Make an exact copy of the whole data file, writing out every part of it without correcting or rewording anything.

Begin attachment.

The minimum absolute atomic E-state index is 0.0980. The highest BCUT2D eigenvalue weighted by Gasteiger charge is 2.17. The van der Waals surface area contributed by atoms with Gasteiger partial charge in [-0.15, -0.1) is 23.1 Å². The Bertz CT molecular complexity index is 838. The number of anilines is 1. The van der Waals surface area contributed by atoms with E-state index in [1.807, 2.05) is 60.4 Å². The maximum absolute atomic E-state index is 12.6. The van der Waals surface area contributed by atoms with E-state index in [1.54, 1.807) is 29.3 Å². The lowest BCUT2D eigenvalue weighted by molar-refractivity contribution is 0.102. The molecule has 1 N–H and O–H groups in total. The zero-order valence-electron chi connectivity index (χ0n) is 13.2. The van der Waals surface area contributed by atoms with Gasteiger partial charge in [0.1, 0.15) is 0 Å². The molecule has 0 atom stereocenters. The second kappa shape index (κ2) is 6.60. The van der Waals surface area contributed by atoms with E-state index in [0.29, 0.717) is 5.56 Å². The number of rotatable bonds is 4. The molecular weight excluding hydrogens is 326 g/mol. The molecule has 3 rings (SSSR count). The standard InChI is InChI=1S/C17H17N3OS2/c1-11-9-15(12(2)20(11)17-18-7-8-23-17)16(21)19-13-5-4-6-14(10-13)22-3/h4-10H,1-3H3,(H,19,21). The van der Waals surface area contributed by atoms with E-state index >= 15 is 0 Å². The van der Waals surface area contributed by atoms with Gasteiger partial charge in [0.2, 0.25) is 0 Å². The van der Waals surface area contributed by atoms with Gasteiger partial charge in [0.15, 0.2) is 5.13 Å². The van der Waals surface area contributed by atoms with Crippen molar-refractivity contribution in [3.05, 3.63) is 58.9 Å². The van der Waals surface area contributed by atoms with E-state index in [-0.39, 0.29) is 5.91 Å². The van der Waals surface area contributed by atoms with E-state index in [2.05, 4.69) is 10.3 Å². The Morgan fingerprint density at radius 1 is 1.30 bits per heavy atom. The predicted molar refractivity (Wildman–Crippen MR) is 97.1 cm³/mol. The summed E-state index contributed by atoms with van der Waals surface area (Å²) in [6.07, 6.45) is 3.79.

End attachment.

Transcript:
The minimum absolute atomic E-state index is 0.0980. The highest BCUT2D eigenvalue weighted by Gasteiger charge is 2.17. The van der Waals surface area contributed by atoms with Gasteiger partial charge in [-0.15, -0.1) is 23.1 Å². The Bertz CT molecular complexity index is 838. The number of anilines is 1. The van der Waals surface area contributed by atoms with E-state index in [1.807, 2.05) is 60.4 Å². The maximum absolute atomic E-state index is 12.6. The van der Waals surface area contributed by atoms with E-state index in [1.54, 1.807) is 29.3 Å². The lowest BCUT2D eigenvalue weighted by molar-refractivity contribution is 0.102. The molecule has 1 N–H and O–H groups in total. The zero-order valence-electron chi connectivity index (χ0n) is 13.2. The van der Waals surface area contributed by atoms with Gasteiger partial charge in [0.1, 0.15) is 0 Å². The molecule has 0 atom stereocenters. The second kappa shape index (κ2) is 6.60. The van der Waals surface area contributed by atoms with E-state index in [0.29, 0.717) is 5.56 Å². The number of rotatable bonds is 4. The molecular weight excluding hydrogens is 326 g/mol. The molecule has 3 rings (SSSR count). The standard InChI is InChI=1S/C17H17N3OS2/c1-11-9-15(12(2)20(11)17-18-7-8-23-17)16(21)19-13-5-4-6-14(10-13)22-3/h4-10H,1-3H3,(H,19,21). The van der Waals surface area contributed by atoms with E-state index >= 15 is 0 Å². The van der Waals surface area contributed by atoms with Gasteiger partial charge in [0.2, 0.25) is 0 Å². The van der Waals surface area contributed by atoms with Gasteiger partial charge in [0.15, 0.2) is 5.13 Å². The van der Waals surface area contributed by atoms with Crippen molar-refractivity contribution in [3.05, 3.63) is 58.9 Å². The van der Waals surface area contributed by atoms with E-state index in [-0.39, 0.29) is 5.91 Å². The van der Waals surface area contributed by atoms with E-state index in [2.05, 4.69) is 10.3 Å². The Morgan fingerprint density at radius 1 is 1.30 bits per heavy atom. The predicted molar refractivity (Wildman–Crippen MR) is 97.1 cm³/mol. The summed E-state index contributed by atoms with van der Waals surface area (Å²) in [6.07, 6.45) is 3.79.